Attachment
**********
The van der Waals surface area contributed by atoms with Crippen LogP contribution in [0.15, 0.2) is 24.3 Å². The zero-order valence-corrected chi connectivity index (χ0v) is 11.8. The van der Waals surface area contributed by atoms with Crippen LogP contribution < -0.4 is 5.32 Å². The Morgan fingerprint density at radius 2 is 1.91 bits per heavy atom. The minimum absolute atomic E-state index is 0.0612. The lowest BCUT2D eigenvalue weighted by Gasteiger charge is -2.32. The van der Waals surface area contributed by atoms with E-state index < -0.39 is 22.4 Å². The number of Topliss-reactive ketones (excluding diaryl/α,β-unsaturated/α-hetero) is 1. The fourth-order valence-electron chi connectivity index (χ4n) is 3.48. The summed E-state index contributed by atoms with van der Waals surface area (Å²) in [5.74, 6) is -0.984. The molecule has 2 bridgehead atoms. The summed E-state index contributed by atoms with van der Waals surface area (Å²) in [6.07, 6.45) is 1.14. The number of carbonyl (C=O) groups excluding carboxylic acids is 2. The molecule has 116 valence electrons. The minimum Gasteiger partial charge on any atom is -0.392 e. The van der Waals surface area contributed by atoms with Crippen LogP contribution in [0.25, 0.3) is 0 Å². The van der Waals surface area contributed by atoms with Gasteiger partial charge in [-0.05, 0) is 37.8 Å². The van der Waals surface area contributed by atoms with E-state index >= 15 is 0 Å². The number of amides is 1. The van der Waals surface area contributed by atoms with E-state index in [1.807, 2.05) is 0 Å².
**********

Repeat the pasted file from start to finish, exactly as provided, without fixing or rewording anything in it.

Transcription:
The van der Waals surface area contributed by atoms with Crippen LogP contribution in [0.15, 0.2) is 24.3 Å². The zero-order valence-corrected chi connectivity index (χ0v) is 11.8. The van der Waals surface area contributed by atoms with Crippen LogP contribution < -0.4 is 5.32 Å². The Morgan fingerprint density at radius 2 is 1.91 bits per heavy atom. The minimum absolute atomic E-state index is 0.0612. The lowest BCUT2D eigenvalue weighted by Gasteiger charge is -2.32. The van der Waals surface area contributed by atoms with E-state index < -0.39 is 22.4 Å². The number of Topliss-reactive ketones (excluding diaryl/α,β-unsaturated/α-hetero) is 1. The fourth-order valence-electron chi connectivity index (χ4n) is 3.48. The summed E-state index contributed by atoms with van der Waals surface area (Å²) in [5.74, 6) is -0.984. The molecule has 2 bridgehead atoms. The summed E-state index contributed by atoms with van der Waals surface area (Å²) in [6.07, 6.45) is 1.14. The number of carbonyl (C=O) groups excluding carboxylic acids is 2. The molecule has 116 valence electrons. The minimum Gasteiger partial charge on any atom is -0.392 e. The van der Waals surface area contributed by atoms with Crippen LogP contribution in [0.25, 0.3) is 0 Å². The van der Waals surface area contributed by atoms with Gasteiger partial charge in [-0.05, 0) is 37.8 Å². The van der Waals surface area contributed by atoms with E-state index >= 15 is 0 Å². The number of amides is 1. The van der Waals surface area contributed by atoms with E-state index in [1.807, 2.05) is 0 Å².